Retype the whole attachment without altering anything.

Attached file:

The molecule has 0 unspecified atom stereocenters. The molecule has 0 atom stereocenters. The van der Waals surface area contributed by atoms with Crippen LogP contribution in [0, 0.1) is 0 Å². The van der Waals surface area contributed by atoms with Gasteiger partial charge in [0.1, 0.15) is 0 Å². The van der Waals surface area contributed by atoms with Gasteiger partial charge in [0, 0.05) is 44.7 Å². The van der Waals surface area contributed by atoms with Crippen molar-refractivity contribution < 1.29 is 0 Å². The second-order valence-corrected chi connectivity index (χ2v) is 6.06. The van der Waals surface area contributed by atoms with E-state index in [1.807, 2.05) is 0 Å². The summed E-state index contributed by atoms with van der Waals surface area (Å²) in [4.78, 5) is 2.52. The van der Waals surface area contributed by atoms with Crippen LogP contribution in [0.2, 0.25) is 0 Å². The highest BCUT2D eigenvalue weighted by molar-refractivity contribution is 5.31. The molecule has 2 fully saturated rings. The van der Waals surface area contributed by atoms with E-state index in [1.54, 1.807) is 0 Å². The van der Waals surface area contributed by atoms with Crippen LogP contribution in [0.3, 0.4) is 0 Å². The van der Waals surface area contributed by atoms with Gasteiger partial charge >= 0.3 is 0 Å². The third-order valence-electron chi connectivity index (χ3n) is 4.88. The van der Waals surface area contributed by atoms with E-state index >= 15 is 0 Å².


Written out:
The molecule has 0 unspecified atom stereocenters. The molecule has 0 atom stereocenters. The van der Waals surface area contributed by atoms with Crippen LogP contribution in [0, 0.1) is 0 Å². The van der Waals surface area contributed by atoms with Gasteiger partial charge in [0.1, 0.15) is 0 Å². The van der Waals surface area contributed by atoms with Gasteiger partial charge in [0, 0.05) is 44.7 Å². The van der Waals surface area contributed by atoms with Crippen molar-refractivity contribution < 1.29 is 0 Å². The second-order valence-corrected chi connectivity index (χ2v) is 6.06. The van der Waals surface area contributed by atoms with E-state index in [1.807, 2.05) is 0 Å². The summed E-state index contributed by atoms with van der Waals surface area (Å²) in [4.78, 5) is 2.52. The van der Waals surface area contributed by atoms with Crippen LogP contribution in [0.2, 0.25) is 0 Å². The highest BCUT2D eigenvalue weighted by molar-refractivity contribution is 5.31. The molecule has 2 fully saturated rings. The van der Waals surface area contributed by atoms with E-state index in [1.54, 1.807) is 0 Å². The van der Waals surface area contributed by atoms with Crippen LogP contribution in [0.3, 0.4) is 0 Å². The van der Waals surface area contributed by atoms with Gasteiger partial charge >= 0.3 is 0 Å². The third-order valence-electron chi connectivity index (χ3n) is 4.88. The van der Waals surface area contributed by atoms with E-state index >= 15 is 0 Å².